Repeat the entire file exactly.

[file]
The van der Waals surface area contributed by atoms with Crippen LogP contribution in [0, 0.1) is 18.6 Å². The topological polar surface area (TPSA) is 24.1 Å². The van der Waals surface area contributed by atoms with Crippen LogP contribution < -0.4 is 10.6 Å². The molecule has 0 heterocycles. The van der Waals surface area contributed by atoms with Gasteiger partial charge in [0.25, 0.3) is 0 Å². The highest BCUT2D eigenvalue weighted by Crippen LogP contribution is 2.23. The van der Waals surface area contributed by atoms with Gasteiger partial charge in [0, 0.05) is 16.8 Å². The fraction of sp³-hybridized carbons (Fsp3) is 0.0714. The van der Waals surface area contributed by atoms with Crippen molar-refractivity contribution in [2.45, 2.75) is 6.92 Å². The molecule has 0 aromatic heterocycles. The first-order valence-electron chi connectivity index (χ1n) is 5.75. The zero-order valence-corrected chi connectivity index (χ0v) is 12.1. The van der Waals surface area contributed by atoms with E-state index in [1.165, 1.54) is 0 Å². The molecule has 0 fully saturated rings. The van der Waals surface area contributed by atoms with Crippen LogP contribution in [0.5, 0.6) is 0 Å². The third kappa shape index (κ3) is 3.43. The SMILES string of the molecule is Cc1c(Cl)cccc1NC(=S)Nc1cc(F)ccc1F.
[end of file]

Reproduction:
The van der Waals surface area contributed by atoms with Crippen LogP contribution in [0, 0.1) is 18.6 Å². The topological polar surface area (TPSA) is 24.1 Å². The van der Waals surface area contributed by atoms with Crippen LogP contribution < -0.4 is 10.6 Å². The molecule has 0 heterocycles. The van der Waals surface area contributed by atoms with Gasteiger partial charge in [0.25, 0.3) is 0 Å². The highest BCUT2D eigenvalue weighted by Crippen LogP contribution is 2.23. The van der Waals surface area contributed by atoms with Gasteiger partial charge in [0, 0.05) is 16.8 Å². The fraction of sp³-hybridized carbons (Fsp3) is 0.0714. The van der Waals surface area contributed by atoms with Crippen molar-refractivity contribution in [2.45, 2.75) is 6.92 Å². The molecule has 0 aromatic heterocycles. The first-order valence-electron chi connectivity index (χ1n) is 5.75. The zero-order valence-corrected chi connectivity index (χ0v) is 12.1. The van der Waals surface area contributed by atoms with E-state index in [1.165, 1.54) is 0 Å². The molecule has 0 fully saturated rings. The van der Waals surface area contributed by atoms with Crippen LogP contribution in [0.5, 0.6) is 0 Å². The third kappa shape index (κ3) is 3.43. The SMILES string of the molecule is Cc1c(Cl)cccc1NC(=S)Nc1cc(F)ccc1F.